What Does “Scale” Mean in Business?
March 15, 2012 1 Comment
What Does “Scale” Mean in Business?
by Josh Lowry
This week, I was asked, “What does ‘scale’ the business mean?” “Scale” is an often used in business and can have different meanings depending on the context. Some common examples include: “Are we operating the business at scale?” or “Are we taking advantage of the scale of our business?” or “Can the product scale-up or scale–down depending on demand?” or “Does the business scale?” or “We are currently scaling-out the team.” Below is my attempt to put some structure around the term “scale” for these common scenarios.
Are We Operating the Business at Scale?
Operating the business at scale means allocating and optimizing resources to drive the greatest results and volume across market segments. Are marketing and sales working together to generate demand and close business? Are closed deals being transitioned to services/support to be nurtured? Are partners being leveraged to multiply the company’s marketing, sales and services efforts to reach new customers and displace the competition? Operating the business at scale is about optimization, not duplication, of efforts.
Are We Taking Advantage of the Scale of Our Business?”
Scale is another word for size. Companies can leverage their size by negotiating exclusive dealings, favorable terms and volume discounts with other organizations. Partnering with large businesses can also provide companies with access to national and world-wide markets to sell products and services. In addition, keeping costs low or unchanged while increasing sales volume provides companies with the opportunity to further decrease prices – new customers, more marketshare – without sacrificing margin (economies of scale).
Can the Product Scale-Up or Scale-Down Depending On Demand?”
Many industries have periods during their calendar/fiscal year where they experience increased customer demand for products and services (e.g., retail industry during the holiday season). Core infrastructure offerings from organizations like Amazon Web Services enable retailers to increase server capacity (scale-up) when customer demand is high without having to invest in new hardware. Retailers can then reduce server capacity (scale-down) during normal operating periods. These types of offerings/products let companies pay for what they need, when they need it.
Does the Business Scale?
Companies that scale have operating leverage. They can growth revenue with minimal or no increase in operating costs (e.g., administrative, sales, etc.). To illustrate: In Year 1, company delivers $10M in revenue with $1M in operating costs. In Year 2, company delivers $12M in revenue with $1M in operating costs. Company scales because it grew revenue by $2M without increasing its operating costs. This is common with software and other technology companies who develop IP at an early stage and subsequently monetize it at low marginal costs over time.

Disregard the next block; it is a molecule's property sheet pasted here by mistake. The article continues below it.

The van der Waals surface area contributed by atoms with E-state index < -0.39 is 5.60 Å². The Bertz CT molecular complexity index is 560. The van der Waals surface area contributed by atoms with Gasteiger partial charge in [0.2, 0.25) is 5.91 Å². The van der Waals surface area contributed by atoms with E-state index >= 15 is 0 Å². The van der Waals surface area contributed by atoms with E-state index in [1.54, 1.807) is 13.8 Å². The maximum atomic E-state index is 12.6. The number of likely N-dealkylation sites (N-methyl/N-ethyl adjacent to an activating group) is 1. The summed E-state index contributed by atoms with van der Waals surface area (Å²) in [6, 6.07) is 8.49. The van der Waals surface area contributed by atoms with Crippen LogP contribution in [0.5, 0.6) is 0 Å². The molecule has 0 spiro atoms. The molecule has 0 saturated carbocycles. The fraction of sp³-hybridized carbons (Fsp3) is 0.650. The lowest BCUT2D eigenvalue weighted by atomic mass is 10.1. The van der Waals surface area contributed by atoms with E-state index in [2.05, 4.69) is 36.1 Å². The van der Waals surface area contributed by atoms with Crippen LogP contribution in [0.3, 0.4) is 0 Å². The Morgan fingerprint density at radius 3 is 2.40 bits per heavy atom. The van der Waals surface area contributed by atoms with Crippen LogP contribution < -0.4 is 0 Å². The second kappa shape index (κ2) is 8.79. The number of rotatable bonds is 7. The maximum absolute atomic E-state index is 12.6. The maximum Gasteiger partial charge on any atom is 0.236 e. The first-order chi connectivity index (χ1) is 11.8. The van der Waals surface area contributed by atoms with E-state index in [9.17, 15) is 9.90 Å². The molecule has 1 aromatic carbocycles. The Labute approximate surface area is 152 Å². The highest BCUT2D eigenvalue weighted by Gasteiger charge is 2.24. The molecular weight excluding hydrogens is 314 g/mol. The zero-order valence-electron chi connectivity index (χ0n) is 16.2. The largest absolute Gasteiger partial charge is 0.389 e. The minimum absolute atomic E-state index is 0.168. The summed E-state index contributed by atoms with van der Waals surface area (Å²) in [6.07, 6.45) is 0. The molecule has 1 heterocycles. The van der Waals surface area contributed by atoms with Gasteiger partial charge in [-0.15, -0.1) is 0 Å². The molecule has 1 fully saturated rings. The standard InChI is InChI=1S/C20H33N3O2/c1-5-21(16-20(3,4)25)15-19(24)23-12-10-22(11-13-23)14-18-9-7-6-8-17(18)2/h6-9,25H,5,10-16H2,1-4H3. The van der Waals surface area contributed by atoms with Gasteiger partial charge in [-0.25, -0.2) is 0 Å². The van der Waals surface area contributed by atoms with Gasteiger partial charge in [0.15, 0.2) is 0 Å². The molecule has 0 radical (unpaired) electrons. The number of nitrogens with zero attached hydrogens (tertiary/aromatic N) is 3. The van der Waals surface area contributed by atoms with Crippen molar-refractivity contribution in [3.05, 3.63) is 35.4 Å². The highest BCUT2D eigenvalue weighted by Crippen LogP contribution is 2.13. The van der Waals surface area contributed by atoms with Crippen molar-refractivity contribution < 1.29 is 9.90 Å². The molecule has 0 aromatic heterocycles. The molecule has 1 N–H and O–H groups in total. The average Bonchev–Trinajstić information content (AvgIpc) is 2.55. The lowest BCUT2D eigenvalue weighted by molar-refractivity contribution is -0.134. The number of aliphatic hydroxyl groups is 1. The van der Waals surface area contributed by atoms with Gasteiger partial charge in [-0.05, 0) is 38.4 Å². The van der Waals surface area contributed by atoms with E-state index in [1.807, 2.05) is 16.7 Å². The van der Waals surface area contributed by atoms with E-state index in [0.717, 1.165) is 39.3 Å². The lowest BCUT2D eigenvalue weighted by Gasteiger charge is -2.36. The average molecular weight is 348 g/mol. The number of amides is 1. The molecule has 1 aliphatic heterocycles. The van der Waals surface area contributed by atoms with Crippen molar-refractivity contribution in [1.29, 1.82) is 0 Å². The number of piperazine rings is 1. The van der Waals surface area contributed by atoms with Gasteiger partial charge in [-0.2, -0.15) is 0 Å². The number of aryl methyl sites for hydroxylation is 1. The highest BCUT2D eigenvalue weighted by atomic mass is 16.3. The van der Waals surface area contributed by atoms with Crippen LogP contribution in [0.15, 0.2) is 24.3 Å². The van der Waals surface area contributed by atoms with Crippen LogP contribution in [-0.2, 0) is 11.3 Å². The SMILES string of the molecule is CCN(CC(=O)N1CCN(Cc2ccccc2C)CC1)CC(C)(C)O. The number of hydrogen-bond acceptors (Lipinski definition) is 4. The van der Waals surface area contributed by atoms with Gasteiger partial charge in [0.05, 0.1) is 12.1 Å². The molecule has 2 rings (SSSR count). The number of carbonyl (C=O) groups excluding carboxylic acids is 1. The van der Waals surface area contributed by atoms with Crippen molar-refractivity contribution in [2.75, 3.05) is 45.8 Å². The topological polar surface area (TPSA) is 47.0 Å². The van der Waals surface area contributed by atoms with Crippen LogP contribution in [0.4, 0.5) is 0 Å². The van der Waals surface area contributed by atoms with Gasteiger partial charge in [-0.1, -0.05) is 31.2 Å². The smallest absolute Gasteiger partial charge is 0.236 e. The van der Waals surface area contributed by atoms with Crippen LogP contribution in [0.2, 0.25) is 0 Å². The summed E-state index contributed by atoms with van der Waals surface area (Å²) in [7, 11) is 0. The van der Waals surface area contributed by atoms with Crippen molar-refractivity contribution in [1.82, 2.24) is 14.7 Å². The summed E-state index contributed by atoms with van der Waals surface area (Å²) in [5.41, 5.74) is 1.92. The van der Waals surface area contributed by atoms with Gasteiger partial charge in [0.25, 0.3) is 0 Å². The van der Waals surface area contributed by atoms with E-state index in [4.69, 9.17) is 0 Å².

In contrast, if company’s operating costs increase by the same amount as its revenue, the business does not scale. That is, if company requires its operating costs to increase by $2M in order to grow its revenue by $2M, the business is not scaling. Consulting firms like Accenture and McKinsey & Company are prime examples of organizations that do not scale. This is because there are a fixed number of billable hours in a day, so they have to add consultants on a one-to-one basis to grow revenue.
A common way companies scale is through channel partners. Companies multiply their marketing, sales and services efforts with partner resources in exchange for a percentage of the margin. For example, if company has ten direct sellers, it is limited by the reach of those ten sellers. However, if company partners with a reseller with 50 sellers, company has increased its sales force (in theory) by 500%. Sharing 30% of the margin is less expensive than the cost of hiring an additional 50 sellers.
Companies also use marketing to scale the business. Marketing enables companies to effectively (results) and efficiently (cost and speed) communicate to customers with the right message at the right time. Marketing also helps generate customer demand and drive pipeline velocity for sales, which reduces selling costs. Driving customers and prospects to one-to-many events (e.g., product launches, solution roadmaps, etc.) is a common way to scale with marketing. For example, it is more efficient to sell to 500 CEOs at once than it is to sell to them separately.
We Are Currently Scaling-Out the Team
Once a company has developed a repeatable sales model, the next logical step is to invest in headcount to accelerate (and scale) the business. In software, this means adding sellers/territories within geographies to localize the business. For example, if company has developed a successful, repeated sales model in Seattle, WA, it can grow (scale) revenue by implementing the same sales model in San Francisco, CA. In the restaurant industry, it is the same theory for selling new franchises. In the retail industry, it is the same theory for opening new stores.
All contents copyright © 2012, Josh Lowry. All rights reserved.